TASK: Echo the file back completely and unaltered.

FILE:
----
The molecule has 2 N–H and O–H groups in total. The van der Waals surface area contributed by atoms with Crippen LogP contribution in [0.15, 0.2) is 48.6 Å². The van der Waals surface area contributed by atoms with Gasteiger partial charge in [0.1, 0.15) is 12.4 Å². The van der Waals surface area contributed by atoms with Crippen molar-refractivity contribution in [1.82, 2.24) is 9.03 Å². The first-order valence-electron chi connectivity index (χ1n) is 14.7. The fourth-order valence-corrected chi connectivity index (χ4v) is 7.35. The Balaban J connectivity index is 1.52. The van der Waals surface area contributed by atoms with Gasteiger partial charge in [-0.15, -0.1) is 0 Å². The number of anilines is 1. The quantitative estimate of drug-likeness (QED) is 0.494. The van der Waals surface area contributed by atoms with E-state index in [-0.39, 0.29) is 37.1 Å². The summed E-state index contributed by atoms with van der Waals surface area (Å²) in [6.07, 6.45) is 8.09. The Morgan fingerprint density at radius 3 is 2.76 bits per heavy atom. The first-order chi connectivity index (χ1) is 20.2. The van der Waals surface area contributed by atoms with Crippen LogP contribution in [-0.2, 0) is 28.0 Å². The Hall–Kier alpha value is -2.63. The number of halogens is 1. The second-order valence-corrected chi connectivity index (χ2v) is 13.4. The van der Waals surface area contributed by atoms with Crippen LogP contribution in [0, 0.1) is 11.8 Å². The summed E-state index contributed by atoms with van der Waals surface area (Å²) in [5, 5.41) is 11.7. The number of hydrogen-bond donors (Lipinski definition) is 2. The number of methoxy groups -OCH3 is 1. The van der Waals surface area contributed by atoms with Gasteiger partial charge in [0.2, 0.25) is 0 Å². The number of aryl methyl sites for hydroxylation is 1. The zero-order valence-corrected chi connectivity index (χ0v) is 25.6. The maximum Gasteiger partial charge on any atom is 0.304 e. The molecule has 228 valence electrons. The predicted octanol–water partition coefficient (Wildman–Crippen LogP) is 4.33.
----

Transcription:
The molecule has 2 N–H and O–H groups in total. The van der Waals surface area contributed by atoms with Crippen LogP contribution in [0.15, 0.2) is 48.6 Å². The van der Waals surface area contributed by atoms with Gasteiger partial charge in [0.1, 0.15) is 12.4 Å². The van der Waals surface area contributed by atoms with Crippen molar-refractivity contribution in [1.82, 2.24) is 9.03 Å². The first-order valence-electron chi connectivity index (χ1n) is 14.7. The fourth-order valence-corrected chi connectivity index (χ4v) is 7.35. The Balaban J connectivity index is 1.52. The van der Waals surface area contributed by atoms with Gasteiger partial charge in [-0.15, -0.1) is 0 Å². The number of anilines is 1. The quantitative estimate of drug-likeness (QED) is 0.494. The van der Waals surface area contributed by atoms with E-state index in [-0.39, 0.29) is 37.1 Å². The summed E-state index contributed by atoms with van der Waals surface area (Å²) in [6.07, 6.45) is 8.09. The Morgan fingerprint density at radius 3 is 2.76 bits per heavy atom. The first-order chi connectivity index (χ1) is 20.2. The van der Waals surface area contributed by atoms with Crippen LogP contribution in [-0.2, 0) is 28.0 Å². The Hall–Kier alpha value is -2.63. The number of halogens is 1. The second-order valence-corrected chi connectivity index (χ2v) is 13.4. The van der Waals surface area contributed by atoms with Crippen LogP contribution in [0, 0.1) is 11.8 Å². The summed E-state index contributed by atoms with van der Waals surface area (Å²) in [5, 5.41) is 11.7. The number of hydrogen-bond donors (Lipinski definition) is 2. The number of methoxy groups -OCH3 is 1. The van der Waals surface area contributed by atoms with Gasteiger partial charge in [0.2, 0.25) is 0 Å². The number of aryl methyl sites for hydroxylation is 1. The zero-order valence-corrected chi connectivity index (χ0v) is 25.6. The maximum Gasteiger partial charge on any atom is 0.304 e. The molecule has 228 valence electrons. The predicted octanol–water partition coefficient (Wildman–Crippen LogP) is 4.33.